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Program Resource

Vermicomposting

Vermicomposting is a word used to describe composting using worms. This method is pretty small-scale, so it should be used alongside other more large-scale composting methods. It is a great way to get kids aware and thinking about decomposition, and unlike other methods can be done inside the classroom. The finished product, worm castings, is even more nutrient-rich than regular compost!

How to Set Up a Vermicomposter: 

* Figure out how much food waste you produce in your kitchen that worms can eat. Acceptable food scraps to add to a worm bin are provided in this list, as well as considerations and foods to avoid. 

  1. Build a worm bin. Instructions to build your own are here. If you want to buy one, it will be more expensive, but you can find a good one here. In general, you want a shallow bin with large surface area that is made of solid material, but you also want to keep the light out and moisture in. A good rule of thumb for how big your bin should be is 1 pound of worms (about 1,000 worms) per square foot of bin surface area. If your bin is .5 ft wide and 2 ft long, you would buy 1 pound of worms. You will always need a tray below the worm bin to catch drainage and fallen compost. You also need a cover for it to keep out light and keep in moisture. 
  2. Pick a location for your bin. Worms like temperatures between 55 – 77 °F. In winter, you should choose a heated kitchen, basement, or garage to prevent worms from freezing. In summer or warmer months, you may move it outside, but you should never store your worm bin in direct sunlight, only in shaded areas. 
  3. Add moistened, shredded bedding (black ink newspaper, corrugated cardboard, partially decomposed leaves, egg cartons, finished compost, or a mixture of any of these. A more complete list is here. You want your bedding to take up one-third to one-half of your worm bin. Add water to it before you add it to the bin, aiming for the bedding to be about as moist as a wrung-out sponge. Worms need this water to be able to breathe! You can also add eggshells that will control the acidity, and a small amount of soil, sand or cornstarch. Whatever you add should be non-toxic, since worms will be eating all of it.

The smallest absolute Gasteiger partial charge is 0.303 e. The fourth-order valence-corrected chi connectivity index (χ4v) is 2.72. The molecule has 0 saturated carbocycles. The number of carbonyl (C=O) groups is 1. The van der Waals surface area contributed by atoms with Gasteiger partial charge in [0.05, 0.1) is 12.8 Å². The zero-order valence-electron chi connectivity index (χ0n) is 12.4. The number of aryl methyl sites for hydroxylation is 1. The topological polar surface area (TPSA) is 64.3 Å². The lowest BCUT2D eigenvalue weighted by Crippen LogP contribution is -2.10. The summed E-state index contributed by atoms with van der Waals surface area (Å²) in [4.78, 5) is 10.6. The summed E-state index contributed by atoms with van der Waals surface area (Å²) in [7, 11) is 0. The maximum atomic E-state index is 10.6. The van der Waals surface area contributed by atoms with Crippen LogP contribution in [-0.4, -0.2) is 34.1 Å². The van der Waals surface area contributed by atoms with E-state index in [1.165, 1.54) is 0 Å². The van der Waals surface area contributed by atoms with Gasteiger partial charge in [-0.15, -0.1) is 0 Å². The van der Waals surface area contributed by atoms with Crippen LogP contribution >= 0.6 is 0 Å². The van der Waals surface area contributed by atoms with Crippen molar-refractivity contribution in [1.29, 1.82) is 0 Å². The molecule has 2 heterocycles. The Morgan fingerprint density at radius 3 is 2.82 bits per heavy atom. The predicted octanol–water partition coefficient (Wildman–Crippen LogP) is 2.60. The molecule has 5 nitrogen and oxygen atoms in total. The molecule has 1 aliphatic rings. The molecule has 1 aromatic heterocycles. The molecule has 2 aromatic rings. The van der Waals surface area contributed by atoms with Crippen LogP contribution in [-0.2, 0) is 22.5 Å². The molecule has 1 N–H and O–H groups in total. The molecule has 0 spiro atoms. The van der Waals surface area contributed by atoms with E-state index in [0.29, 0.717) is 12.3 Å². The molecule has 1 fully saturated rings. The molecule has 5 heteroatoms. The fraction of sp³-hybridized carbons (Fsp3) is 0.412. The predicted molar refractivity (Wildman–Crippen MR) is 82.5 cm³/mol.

4. Get your worms for your worm bin. Red wigglers or manure worms are the two types of worms that are surface feeders and will be appropriate. Make sure you get one of these types, otherwise your vermicomposting will not work! The rule of thumb is to have one pound of worms for every pound of food waste you produce daily.
  5. When your bin and bedding is all ready, make a shallow depression in it. Add your worms to the bin first. Don’t add food waste yet! Also, at this point you will keep the lid off or askew to encourage worms to burrow down into the bedding away from the light. After about a week, the worms will get used to their new environment and you can add food scraps. 
  6. Once the worms have acclimated, start adding food scraps by burying them into the bedding. You will want to feed them only about once a week, but you should check every now and then to see if you need to adjust for your worms. Give them only amounts of food you know they can eat, so your worm bin doesn’t begin to smell due to undigested food scraps. 
  7. After about three months (the general range is 2.5 months to 6 months), your vermicompost should be ready to harvest, depending on how many worms you have and how much you have been feeding them. If you want your worm bin to keep going into the next seasons, you will need to remove the worm castings and replace the bedding. Here is a guide that can take you through different ways of removing the castings. You can put the finished worm castings on your garden for particularly resource-intensive plants, or mix it in with your regular compost. 

Troubleshooting: 

  1. Your worms are trying to escape. This generally means one of four things: a) that your bin is too full of castings; b) that your bin is not draining well enough and is too wet; c) that your bin is too dry; or d) that your bin is too acidic. If the problem is too many castings, you can harvest them. If that doesn’t fix the problem, check your moisture levels. Here is a guide to checking whether moisture levels are right for your worm bin. If you are still seeing worms trying to escape your worm bin, it might be the acidity levels. Here is a guide to address excess acidity or alkalinity (not enough acid) in your worm bin.   
  2. Your worm bin smells bad. In most cases, this means the worms are being fed too much food. The smells will be coming from undigested food waste, not from anything else. Make sure when you add food that you are burying it deep enough in the worm bin. Here is a guide to addressing bad smells coming from your worm bin. 
  3. Your worm bin is attracting fruit flies and gnats. Again, this is probably due to too much undigested food in the bin. However, dealing with fruit flies can get tricky. This guide can help you both get rid of them and prevent them from coming back to your worm bin. 
  4. Your worm bin is molding. This is not actually a huge problem for the worms, but if you are concerned about the mold for your own health reasons, check out this guide to reduce mold in your bin. Mold can also occur when your worm bin is too acidic, so adding eggshells and reducing how much citrus fruit you add should help.